Sometimes we give things away. This is one of those times. Midlake, Jason Lytle of Grandaddy and John Grant will play the Wexner Center performance space on Monday, May 17. You and a friend can go for free AND snag a copy of Midlake’s Acts of Man 12-inch (above). Email email@example.com with the subject GRANT ME MIDLAKE ACTS. A random winner will be chosen Friday morning. And if you wanna be sure you get yer tix, you can order them from the Wex here.
John Grant live at SXSW video after the jump. Continue reading
Guess I’m not going to be looked at as a trendsetter this year. Believe me, I’m as surprised as anyone that my two favorite releases of the year were put out by bands that were active in the hair metal community in the late ’80s. But when I went back and scanned through iTunes to see what I listened to the most, these are the ones that were clear cut favorites.
1. Danger Danger – Revolve
The best CD of 1989 was released 20 years late! This b-list hair metal band brought original singer Ted Poley back for a reunion album filled with big hooks (“Hearts on the Highway”), bigger choruses (“That’s What I’m Talking About”), songs about girls (“Rocket to Your Heart”), guitar solos (“Ghost of Love”), and power ballads (“Fugitive”). Def Leppard and Bon Jovi’s recent efforts didn’t sound nearly this good.
Listen: Keep On Keepin’ On
2. Ray West – All Pointz West
Spread Eagle’s Ray West was my favorite singer from the sleaze-glam era (early ’90s). His solo debut may have been 15+ years in the making, but it was worth it as he updates Spread Eagle’s sound (which was similar to Skid Row, Guns N’ Roses, Motley Crue) by making it heavier and more aggressive (ala Godsmack, Disturbed, Killswitch Engage). I listened to this CD more than anything else this past summer.
3. The Damnwells – One Last Century
My fears that The Damnwells were done were unjustified and proven false when the band released this FREE album in February. The older carryovers (“55 Pictures”, “Bastards of Midnight”, “Down with the Ship”) were my favorites initially but I grew to love the collaborations Alex Dezen did with his wife, Angela (“Dandelion”, “Like it Is”), just as much as anything the band has previously done.
Download:One Last Century (full CD)
4. Jason Lytle – Yours Truly, The Commuter
Halfway through 2009, this album was my favorite. Though it’s billed under Lytle’s name, it’s really just an extension of the singer’s Grandaddy sound (spacey/dreamy indie-pop) and “Brand New Sun” may be one of the best, simplest pop songs released this year.
Watch: Brand New Sun
5. The Prairie Cartel – Where Did All My People Go?
Blake Smith and Mike Willison hinted at their electro-pop/sample fascination as members of the short-lived alt.rock band Caviar but bring that fascination to full fruition (along with Local H’s Scott Lucas) on The Prairie Cartel’s long overdue debut (most of these songs were on a demo CD the guys gave me at SXSW back in ’07). The versatility of the music allows The Prairie Cartel to perform it live as either a full band or in a DJ setting with Lucas singing over pre-recorded sounds loaded onto an iPod.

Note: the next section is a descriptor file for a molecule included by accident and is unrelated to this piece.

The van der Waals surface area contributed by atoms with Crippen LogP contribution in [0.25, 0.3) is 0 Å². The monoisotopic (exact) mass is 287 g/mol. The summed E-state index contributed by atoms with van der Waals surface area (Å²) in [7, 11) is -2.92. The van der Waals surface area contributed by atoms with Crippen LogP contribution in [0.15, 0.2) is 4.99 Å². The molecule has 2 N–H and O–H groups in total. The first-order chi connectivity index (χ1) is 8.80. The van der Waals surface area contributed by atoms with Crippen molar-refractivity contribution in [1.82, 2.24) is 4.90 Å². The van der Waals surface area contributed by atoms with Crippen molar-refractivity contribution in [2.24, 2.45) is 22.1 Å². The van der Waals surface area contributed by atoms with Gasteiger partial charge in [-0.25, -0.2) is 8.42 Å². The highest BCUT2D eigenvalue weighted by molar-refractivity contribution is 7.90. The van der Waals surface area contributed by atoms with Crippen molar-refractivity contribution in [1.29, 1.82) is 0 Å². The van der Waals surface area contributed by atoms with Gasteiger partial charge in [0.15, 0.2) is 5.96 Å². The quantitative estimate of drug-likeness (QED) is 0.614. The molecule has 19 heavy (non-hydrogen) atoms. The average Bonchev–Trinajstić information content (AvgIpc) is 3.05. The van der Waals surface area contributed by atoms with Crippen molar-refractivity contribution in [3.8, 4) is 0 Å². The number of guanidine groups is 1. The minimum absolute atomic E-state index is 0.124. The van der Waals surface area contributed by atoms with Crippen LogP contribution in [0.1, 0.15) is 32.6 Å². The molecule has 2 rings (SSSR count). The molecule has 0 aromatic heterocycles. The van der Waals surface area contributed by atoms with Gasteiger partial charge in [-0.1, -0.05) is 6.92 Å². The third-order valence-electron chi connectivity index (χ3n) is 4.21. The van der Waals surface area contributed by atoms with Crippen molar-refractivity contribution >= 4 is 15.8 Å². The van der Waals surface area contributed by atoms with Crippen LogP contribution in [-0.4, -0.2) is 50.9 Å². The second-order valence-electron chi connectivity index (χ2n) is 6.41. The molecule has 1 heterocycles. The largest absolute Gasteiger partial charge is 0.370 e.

Download: Beautiful Shadow
Posted in 2009 Favorites, Music
Tagged alberta cross, atomicned, crippled black phoenix, danger danger, great northern, jason lytle, ray west, slayer, the damnwells, the prairie cartel, wye oak
Columbus doesn’t have too many “entertainment districts” per se, at least not comparable to a city like Austin (and 6th St. in particular) that is bar after bar, live music venue after live music venue. But last week, the arena district seemed to be hopping, an eclectic mix of baseball fans and families (at Huntington Park), classic rock enthusiasts (Zappa Plays Zappa at the LC), post-Happy Hour goers (the A&R bar), and indie rock aficionados (The Basement) who were intrigued at the prospect of catching ex-Granddaddy front man Jason Lytle in a solo-type setting.
Lytle is no stranger to Columbus – at least that’s what I’ve been told by those who claim to have seen Granddaddy open for the likes of Pete Yorn and the Foo Fighters (can anybody confirm this?) – and truth be told, not to take away from any of the other talented players in Granddaddy, but it’s pretty obvious that that band was clearly a Lytle-led band. So the skateboarder-turned-singer could easily have put out his new stuff under the Granddaddy name and nobody would accuse him of pulling an Axl Rose. Continue reading